5 Qualities of a Healthy Worship Team

  • Written By 
  • Jordan Holt

Qualities of a good praise and worship team

You can sound polished on stage, but what really makes the biggest impact on a church is your worship team’s health.

There are countless ways to define what makes a worship team healthy or unhealthy, but after working personally with hundreds of worship teams, I’m going to share 5 factors that I have found to be the most vital.

2 reasons to focus on your worship team’s health (that you may have overlooked)

  1. A healthy team is essential for the overall effectiveness of your church. The worship team sets the tone for the service and helps to engage your congregation. When the team is healthy, it can inspire and uplift the church, leading to a more powerful experience for everyone.
    Additionally, a healthy team can also serve as an example of unity and collaboration, promoting a sense of community within your church.
  2. A healthy worship team can also be a powerful tool for evangelism, attracting new members to the church through inspiring music and an authentic worship experience. In short, a healthy praise and worship team is vital for the spiritual growth and effectiveness of the entire church.

5 Qualities of a Healthy Worship Team

1) Edification is a priority

The Bible is very clear about the power of our words. The easiest way to determine a person’s humility is by what comes out of their mouth. Are your team members talking poorly about other people or are they finding the gold in everyone around them?

We all have shortcomings on and off the stage, but a healthy team and environment brings out the best in everyone.

“Let no corrupting talk come out of your mouths, but only such as is good for building up, as fits the occasion, that it may give grace to those who hear.” Ephesians 4:29

2) People are quick to serve in all areas

If a person can serve well off the stage then they can serve well on the stage.

It’s usually a red flag to leaders at our church when someone joins the church and quickly tries to get on the worship team. We all get it, it’s a fun position and you probably wouldn’t be reading this if you didn’t love worship in some capacity. However, we need to be intentional about placing greater importance on serving others than playing music, being noticed, and having a good time.

The best additions to a team are people who are willing to help in the less glamorous areas such as setting up chairs, running errands, or cleaning the building.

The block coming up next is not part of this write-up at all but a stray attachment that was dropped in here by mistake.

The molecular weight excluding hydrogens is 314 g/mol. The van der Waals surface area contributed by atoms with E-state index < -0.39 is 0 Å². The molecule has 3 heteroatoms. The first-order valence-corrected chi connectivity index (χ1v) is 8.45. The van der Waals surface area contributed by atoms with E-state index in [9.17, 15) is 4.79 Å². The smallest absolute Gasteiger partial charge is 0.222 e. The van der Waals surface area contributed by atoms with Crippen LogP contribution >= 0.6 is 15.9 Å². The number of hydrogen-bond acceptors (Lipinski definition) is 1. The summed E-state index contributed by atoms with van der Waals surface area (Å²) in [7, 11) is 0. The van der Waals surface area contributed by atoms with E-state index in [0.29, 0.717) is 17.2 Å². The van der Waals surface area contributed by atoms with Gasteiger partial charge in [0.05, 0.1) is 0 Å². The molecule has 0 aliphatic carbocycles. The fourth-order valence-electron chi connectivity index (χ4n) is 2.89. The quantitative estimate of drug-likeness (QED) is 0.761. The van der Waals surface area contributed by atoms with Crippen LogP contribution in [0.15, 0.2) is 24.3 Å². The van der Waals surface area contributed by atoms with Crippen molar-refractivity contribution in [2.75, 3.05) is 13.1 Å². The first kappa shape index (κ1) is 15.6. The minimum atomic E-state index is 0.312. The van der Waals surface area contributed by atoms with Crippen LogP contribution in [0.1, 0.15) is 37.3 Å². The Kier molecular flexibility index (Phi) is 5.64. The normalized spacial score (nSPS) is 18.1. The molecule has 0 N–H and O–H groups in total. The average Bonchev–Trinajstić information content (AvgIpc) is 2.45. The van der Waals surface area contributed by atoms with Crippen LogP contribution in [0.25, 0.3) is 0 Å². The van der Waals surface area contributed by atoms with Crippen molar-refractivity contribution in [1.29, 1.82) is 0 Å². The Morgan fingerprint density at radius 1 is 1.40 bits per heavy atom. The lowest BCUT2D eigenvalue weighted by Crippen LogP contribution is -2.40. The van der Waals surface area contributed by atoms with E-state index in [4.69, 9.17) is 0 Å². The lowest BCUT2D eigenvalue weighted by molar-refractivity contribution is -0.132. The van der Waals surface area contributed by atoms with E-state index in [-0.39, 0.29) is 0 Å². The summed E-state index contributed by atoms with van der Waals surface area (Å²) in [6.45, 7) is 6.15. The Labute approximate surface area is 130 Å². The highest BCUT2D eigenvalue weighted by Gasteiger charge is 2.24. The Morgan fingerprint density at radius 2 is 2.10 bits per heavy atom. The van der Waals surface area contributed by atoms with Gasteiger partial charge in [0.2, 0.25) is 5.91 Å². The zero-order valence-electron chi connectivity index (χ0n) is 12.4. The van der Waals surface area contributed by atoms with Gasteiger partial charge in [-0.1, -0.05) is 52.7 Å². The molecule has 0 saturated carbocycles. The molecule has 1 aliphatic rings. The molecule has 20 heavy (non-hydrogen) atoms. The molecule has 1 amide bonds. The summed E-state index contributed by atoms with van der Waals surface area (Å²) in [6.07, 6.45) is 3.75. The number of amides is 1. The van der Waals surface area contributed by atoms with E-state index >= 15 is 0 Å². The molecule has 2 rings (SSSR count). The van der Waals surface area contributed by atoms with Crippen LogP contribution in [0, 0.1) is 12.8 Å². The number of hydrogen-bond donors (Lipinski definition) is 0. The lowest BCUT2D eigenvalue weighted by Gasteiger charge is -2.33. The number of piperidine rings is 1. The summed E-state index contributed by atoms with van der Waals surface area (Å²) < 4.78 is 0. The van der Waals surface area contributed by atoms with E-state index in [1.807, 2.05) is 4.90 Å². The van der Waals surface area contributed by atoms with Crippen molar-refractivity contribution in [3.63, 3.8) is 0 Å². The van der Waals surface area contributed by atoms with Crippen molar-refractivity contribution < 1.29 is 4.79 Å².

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3) Feedback is given and taken well

If a team member is secure in who God has created them to be they won’t take it personally when a leader corrects them. There’s no room for egos on the stage. Worship is about bringing your best and being willing to submit to leadership.

At the same time, it’s important that leaders are not afraid to give feedback, deliver it in a loving way and take responsibility to be a good example above all else. Doing these things will create a long-lasting positive impact rather than a quick fix to a song. Some people get hurt no matter how you say something, but how they respond to constructive criticism is not your burden to carry if you are doing it in love.

4) Everyone on the worship team practices

From a practical standpoint, everyone on your team should be putting in time outside of Sundays. (That includes leaders memorizing lyrics and not relying on confidence monitors)

Simply put, your team should be consistently improving. If your team is still at the same level over the past 3 years there’s a problem. Either people aren’t practicing at home or the leaders aren’t leading by example.

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5) Worship at home comes before the platform

We all want a pastor who actually walks out what they preach on stage, right? In the same way…a worship team member should reflect what they are doing on stage off stage.

It’s plain and simple: You shouldn’t be on stage leading a congregation if you don’t know how to worship God in your personal time.

It’s the personal relationship outside of church that natures the affection and passion for God that we need to lead well. Everyone on stage is a worship leader, not just the singers.

In all of this, perfection isn’t the goal of a team, but rather building a passionate heart and love for our Father. Out of that place comes a natural desire to be excellent because He is excellent. If your whole team is putting God before everything, it’s impossible for it to not affect the rest of the church.

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What other healthy qualities do you and your worship team practice? Tell us in the comments below!

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